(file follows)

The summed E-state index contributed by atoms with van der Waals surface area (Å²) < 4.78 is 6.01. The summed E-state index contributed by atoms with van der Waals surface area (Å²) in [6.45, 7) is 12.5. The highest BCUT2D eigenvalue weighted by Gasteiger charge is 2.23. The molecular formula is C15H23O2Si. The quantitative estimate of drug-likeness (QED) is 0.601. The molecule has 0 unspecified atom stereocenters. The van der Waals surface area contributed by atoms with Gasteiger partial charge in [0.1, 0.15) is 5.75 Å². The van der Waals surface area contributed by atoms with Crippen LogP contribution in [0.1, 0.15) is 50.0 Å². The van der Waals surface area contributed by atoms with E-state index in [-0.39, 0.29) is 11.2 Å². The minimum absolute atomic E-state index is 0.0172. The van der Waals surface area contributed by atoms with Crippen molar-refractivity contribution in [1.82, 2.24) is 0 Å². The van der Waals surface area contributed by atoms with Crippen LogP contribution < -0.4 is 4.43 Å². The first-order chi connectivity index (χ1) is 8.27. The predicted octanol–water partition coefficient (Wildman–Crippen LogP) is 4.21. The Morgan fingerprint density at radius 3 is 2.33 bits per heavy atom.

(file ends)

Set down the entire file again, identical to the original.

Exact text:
The summed E-state index contributed by atoms with van der Waals surface area (Å²) < 4.78 is 6.01. The summed E-state index contributed by atoms with van der Waals surface area (Å²) in [6.45, 7) is 12.5. The highest BCUT2D eigenvalue weighted by Gasteiger charge is 2.23. The molecular formula is C15H23O2Si. The quantitative estimate of drug-likeness (QED) is 0.601. The molecule has 0 unspecified atom stereocenters. The van der Waals surface area contributed by atoms with Gasteiger partial charge in [0.1, 0.15) is 5.75 Å². The van der Waals surface area contributed by atoms with Crippen LogP contribution in [0.1, 0.15) is 50.0 Å². The van der Waals surface area contributed by atoms with E-state index in [-0.39, 0.29) is 11.2 Å². The minimum absolute atomic E-state index is 0.0172. The van der Waals surface area contributed by atoms with Crippen molar-refractivity contribution in [1.82, 2.24) is 0 Å². The van der Waals surface area contributed by atoms with Crippen LogP contribution < -0.4 is 4.43 Å². The first-order chi connectivity index (χ1) is 8.27. The predicted octanol–water partition coefficient (Wildman–Crippen LogP) is 4.21. The Morgan fingerprint density at radius 3 is 2.33 bits per heavy atom.